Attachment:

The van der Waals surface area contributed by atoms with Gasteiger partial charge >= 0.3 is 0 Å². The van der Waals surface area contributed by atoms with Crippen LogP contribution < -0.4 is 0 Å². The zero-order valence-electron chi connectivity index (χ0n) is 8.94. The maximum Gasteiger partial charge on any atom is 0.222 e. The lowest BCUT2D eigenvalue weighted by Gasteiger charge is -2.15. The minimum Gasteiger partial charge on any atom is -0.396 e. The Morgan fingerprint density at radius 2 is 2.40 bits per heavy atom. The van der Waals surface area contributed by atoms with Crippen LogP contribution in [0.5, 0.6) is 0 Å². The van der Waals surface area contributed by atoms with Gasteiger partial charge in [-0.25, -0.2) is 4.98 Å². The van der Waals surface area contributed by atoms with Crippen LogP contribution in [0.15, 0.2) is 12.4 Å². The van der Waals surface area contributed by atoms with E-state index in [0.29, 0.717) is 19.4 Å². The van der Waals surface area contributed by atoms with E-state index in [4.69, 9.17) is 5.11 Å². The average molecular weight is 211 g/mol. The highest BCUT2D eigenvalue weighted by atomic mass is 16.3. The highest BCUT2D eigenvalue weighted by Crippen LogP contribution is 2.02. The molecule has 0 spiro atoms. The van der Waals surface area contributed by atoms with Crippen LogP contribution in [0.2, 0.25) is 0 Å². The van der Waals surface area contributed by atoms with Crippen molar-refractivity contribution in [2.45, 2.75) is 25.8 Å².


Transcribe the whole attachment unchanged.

The van der Waals surface area contributed by atoms with Gasteiger partial charge >= 0.3 is 0 Å². The van der Waals surface area contributed by atoms with Crippen LogP contribution < -0.4 is 0 Å². The zero-order valence-electron chi connectivity index (χ0n) is 8.94. The maximum Gasteiger partial charge on any atom is 0.222 e. The lowest BCUT2D eigenvalue weighted by Gasteiger charge is -2.15. The minimum Gasteiger partial charge on any atom is -0.396 e. The Morgan fingerprint density at radius 2 is 2.40 bits per heavy atom. The van der Waals surface area contributed by atoms with Crippen LogP contribution in [0.5, 0.6) is 0 Å². The van der Waals surface area contributed by atoms with Gasteiger partial charge in [-0.25, -0.2) is 4.98 Å². The van der Waals surface area contributed by atoms with Crippen LogP contribution in [0.15, 0.2) is 12.4 Å². The van der Waals surface area contributed by atoms with E-state index in [0.29, 0.717) is 19.4 Å². The van der Waals surface area contributed by atoms with E-state index in [4.69, 9.17) is 5.11 Å². The average molecular weight is 211 g/mol. The highest BCUT2D eigenvalue weighted by atomic mass is 16.3. The highest BCUT2D eigenvalue weighted by Crippen LogP contribution is 2.02. The molecule has 0 spiro atoms. The van der Waals surface area contributed by atoms with Crippen LogP contribution in [0.2, 0.25) is 0 Å². The van der Waals surface area contributed by atoms with Crippen molar-refractivity contribution in [2.45, 2.75) is 25.8 Å².